I recommend flushing & servicing your water heater tank annually for optimal performance. Water temperature should be set to at least 120 degrees F to kill microbes and no higher than 150 degrees F to prevent scalding. 

Here is a nice maintenance guide from Lowe's to help. 

Hot Water Equipment: Fuel Shut Off

This Fuel Shut Off is NOT a normal operating control. It is used for maintenance and emergencies. It is noted here for your information.

Drain, Waste, & Vent Systems: Sewer Main Inspections

Sewer drain lines are an integral part of a home's plumbing system. Since sewer main lines are underground and sealed, they cannot be visually inspected and are outside the scope of this inspection. Regardless of the type of sewer system the home has, we recommend that every home has a sewer main drain inspection done by video scoping and it is completed by a professional before closing. More Info.

Fuel Supply Systems: Main Fuel Shut-Off
At Meter

The main fuel shut-off valve turns off the natural gas or fuel oil coming into your home. This is the location of the valve for informational purposes. In most cases, only the gas company is permitted to work on these valves and they should be used by the homeowner only in an emergency.

Showers/Tubs: Jetted Tub-Test
Master Bath

 Jetted bathtubs have several different configurations and operations. While the inspector will attempt to fill up the bathtub and turn it on, it is outside the scope of this inspection to completely test all functions. There are oftentimes significant issues with Jetted tubs due to lack of maintenance or poor installations. It is common to have debris come out of the Jets when the inspector first turns the jet function on because this may be the first time it has been turned on in years. If the inspector observes a problem or defect, the test will not continue as this can lead to significant and costly repairs. Cleaning and maintenance of the pump, jets and plumbing is recommended. 

Drain, Waste, & Vent Systems: Drains-Not Visible

Most of the drain pipes were are not visible at the time of inspection. These include sewer mains, but also the drains that are behind finished walls and furniture.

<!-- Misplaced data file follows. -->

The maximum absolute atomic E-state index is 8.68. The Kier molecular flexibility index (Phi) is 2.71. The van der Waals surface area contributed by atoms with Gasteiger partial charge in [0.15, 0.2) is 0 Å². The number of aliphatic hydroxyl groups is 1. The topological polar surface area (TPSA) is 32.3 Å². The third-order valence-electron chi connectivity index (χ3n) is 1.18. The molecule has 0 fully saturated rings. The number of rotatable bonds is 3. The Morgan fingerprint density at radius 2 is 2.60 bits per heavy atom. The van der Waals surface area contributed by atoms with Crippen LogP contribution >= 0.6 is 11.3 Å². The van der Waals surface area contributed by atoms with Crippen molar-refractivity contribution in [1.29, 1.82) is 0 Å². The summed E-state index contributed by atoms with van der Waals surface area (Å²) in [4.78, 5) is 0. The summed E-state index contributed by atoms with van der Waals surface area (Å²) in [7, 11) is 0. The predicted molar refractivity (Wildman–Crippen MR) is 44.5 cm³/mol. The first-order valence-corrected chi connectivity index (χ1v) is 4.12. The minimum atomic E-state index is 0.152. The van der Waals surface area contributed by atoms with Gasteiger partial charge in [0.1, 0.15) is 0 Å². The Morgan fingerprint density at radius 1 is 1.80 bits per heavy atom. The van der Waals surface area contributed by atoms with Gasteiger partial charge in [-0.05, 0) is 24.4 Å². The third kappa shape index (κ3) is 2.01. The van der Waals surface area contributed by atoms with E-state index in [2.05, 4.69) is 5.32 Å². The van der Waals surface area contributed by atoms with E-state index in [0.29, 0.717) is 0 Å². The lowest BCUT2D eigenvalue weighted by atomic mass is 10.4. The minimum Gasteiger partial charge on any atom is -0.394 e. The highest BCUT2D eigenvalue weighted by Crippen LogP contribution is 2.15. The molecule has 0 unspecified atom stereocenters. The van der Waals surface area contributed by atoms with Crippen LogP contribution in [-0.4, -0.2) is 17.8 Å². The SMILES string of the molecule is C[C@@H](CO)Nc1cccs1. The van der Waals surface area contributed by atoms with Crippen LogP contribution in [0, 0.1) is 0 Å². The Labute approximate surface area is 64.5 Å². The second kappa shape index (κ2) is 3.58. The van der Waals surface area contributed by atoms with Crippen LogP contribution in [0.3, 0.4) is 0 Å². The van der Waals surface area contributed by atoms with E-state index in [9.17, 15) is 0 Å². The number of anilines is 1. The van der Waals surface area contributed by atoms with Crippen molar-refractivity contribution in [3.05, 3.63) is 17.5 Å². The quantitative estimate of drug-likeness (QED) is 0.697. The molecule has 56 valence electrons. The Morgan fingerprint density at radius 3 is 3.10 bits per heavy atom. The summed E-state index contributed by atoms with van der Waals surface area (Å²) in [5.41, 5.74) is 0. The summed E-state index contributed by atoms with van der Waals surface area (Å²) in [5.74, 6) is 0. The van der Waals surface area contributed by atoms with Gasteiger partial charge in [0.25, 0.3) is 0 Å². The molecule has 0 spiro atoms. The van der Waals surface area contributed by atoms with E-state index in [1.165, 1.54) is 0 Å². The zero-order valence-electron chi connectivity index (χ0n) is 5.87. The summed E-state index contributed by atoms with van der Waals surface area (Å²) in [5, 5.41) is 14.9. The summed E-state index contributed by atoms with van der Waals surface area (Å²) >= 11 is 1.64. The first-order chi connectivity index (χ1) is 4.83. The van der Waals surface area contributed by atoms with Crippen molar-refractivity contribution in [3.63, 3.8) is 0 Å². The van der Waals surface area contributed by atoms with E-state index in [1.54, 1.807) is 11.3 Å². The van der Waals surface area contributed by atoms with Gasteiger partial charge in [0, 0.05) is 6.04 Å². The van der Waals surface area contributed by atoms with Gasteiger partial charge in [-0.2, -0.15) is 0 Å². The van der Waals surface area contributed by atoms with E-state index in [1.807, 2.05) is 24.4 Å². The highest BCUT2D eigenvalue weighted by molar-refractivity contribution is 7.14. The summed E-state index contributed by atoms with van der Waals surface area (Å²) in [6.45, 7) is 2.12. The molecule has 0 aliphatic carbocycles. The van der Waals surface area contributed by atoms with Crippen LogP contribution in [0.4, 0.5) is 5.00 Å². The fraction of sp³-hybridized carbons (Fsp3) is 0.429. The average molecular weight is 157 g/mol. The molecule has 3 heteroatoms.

I. The inspector shall inspect: A. the main water supply shut-off valve; B. the main fuel supply shut-off valve; C. the water heating equipment, including the energy source, venting connections, temperature/pressure-relief (TPR) valves, Watts 210 valves, and seismic bracing; D. interior water supply, including all fixtures and faucets, by running the water; E. all toilets for proper operation by flushing; F. all sinks, tubs and showers for functional drainage; G. the drain, waste and vent system; and H. drainage sump pumps with accessible floats. II. The inspector shall describe: A. whether the water supply is public or private based upon observed evidence; B. the location of the main water supply shut-off valve; C. the location of the main fuel supply shut-off valve; D. the location of any observed fuel-storage system; and E. the capacity of the water heating equipment, if labeled. III. The inspector shall report as in need of correction: A. deficiencies in the water supply by viewing the functional flow in two fixtures operated simultaneously; B. deficiencies in the installation of hot and cold water faucets; C. mechanical drain stops that were missing or did not operate if installed in sinks, lavatories and tubs; and D. toilets that were damaged, had loose connections to the floor, were leaking, or had tank components that did not operate. IV. The inspector is not required to: A. light or ignite pilot flames. B. measure the capacity, temperature, age, life expectancy or adequacy of the water heater. C. inspect the interior of flues or chimneys, combustion air systems, water softener or filtering systems, well pumps or tanks, safety or shut-off valves, floor drains, lawn sprinkler systems, or fire sprinkler systems. D. determine the exact flow rate, volume, pressure, temperature or adequacy of the water supply. E. determine the water quality, potability or reliability of the water supply or source. F. open sealed plumbing access panels. G. inspect clothes washing machines or their connections. H. operate any valve. I. test shower pans, tub and shower surrounds or enclosures for leakage or functional overflow protection. J. evaluate the compliance with conservation, energy or building standards, or the proper design or sizing of any water, waste or venting components, fixtures or piping. K. determine the effectiveness of anti-siphon, backflow prevention or drain-stop devices. L. determine whether there are sufficient cleanouts for effective cleaning of drains. M. evaluate fuel storage tanks or supply systems. N. inspect wastewater treatment systems. O. inspect water treatment systems or water filters. P. inspect water storage tanks, pressure pumps, or bladder tanks. Q. evaluate wait time to obtain hot water at fixtures, or perform testing of any kind to water heater elements. R. evaluate or determine the adequacy of combustion air. S. test, operate, open or close: safety controls, manual stop valves, temperature/pressure-relief valves, control valves, or check valves. T. examine ancillary or auxiliary systems or components, such as, but not limited to, those related to solar water heating and hot water circulation. U. determine the existence or condition of polybutylene plumbing. V. inspect or test for gas or fuel leaks, or indications thereof.